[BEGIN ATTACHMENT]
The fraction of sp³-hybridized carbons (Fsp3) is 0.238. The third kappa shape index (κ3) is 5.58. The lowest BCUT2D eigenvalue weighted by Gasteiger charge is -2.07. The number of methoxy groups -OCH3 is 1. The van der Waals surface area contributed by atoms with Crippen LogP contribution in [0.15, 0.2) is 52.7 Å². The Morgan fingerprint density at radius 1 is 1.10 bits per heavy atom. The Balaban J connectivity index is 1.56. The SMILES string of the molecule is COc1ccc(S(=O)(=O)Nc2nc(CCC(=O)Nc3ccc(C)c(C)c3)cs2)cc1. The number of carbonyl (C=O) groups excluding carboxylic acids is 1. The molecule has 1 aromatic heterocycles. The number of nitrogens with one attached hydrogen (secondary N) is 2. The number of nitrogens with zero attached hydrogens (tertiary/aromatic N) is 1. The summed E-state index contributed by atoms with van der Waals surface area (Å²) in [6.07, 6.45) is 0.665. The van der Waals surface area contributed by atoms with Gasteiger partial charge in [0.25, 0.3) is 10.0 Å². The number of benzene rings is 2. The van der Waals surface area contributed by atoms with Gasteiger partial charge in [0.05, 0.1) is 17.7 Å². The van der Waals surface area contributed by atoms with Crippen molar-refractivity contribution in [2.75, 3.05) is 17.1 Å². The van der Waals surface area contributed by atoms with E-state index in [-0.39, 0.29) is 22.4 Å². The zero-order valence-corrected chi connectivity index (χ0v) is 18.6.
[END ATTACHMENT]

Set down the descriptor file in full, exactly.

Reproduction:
The fraction of sp³-hybridized carbons (Fsp3) is 0.238. The third kappa shape index (κ3) is 5.58. The lowest BCUT2D eigenvalue weighted by Gasteiger charge is -2.07. The number of methoxy groups -OCH3 is 1. The van der Waals surface area contributed by atoms with Crippen LogP contribution in [0.15, 0.2) is 52.7 Å². The Morgan fingerprint density at radius 1 is 1.10 bits per heavy atom. The Balaban J connectivity index is 1.56. The SMILES string of the molecule is COc1ccc(S(=O)(=O)Nc2nc(CCC(=O)Nc3ccc(C)c(C)c3)cs2)cc1. The number of carbonyl (C=O) groups excluding carboxylic acids is 1. The molecule has 1 aromatic heterocycles. The number of nitrogens with one attached hydrogen (secondary N) is 2. The number of nitrogens with zero attached hydrogens (tertiary/aromatic N) is 1. The summed E-state index contributed by atoms with van der Waals surface area (Å²) in [6.07, 6.45) is 0.665. The van der Waals surface area contributed by atoms with Gasteiger partial charge in [0.25, 0.3) is 10.0 Å². The number of benzene rings is 2. The van der Waals surface area contributed by atoms with Gasteiger partial charge in [0.05, 0.1) is 17.7 Å². The van der Waals surface area contributed by atoms with Crippen molar-refractivity contribution in [2.75, 3.05) is 17.1 Å². The van der Waals surface area contributed by atoms with E-state index in [-0.39, 0.29) is 22.4 Å². The zero-order valence-corrected chi connectivity index (χ0v) is 18.6.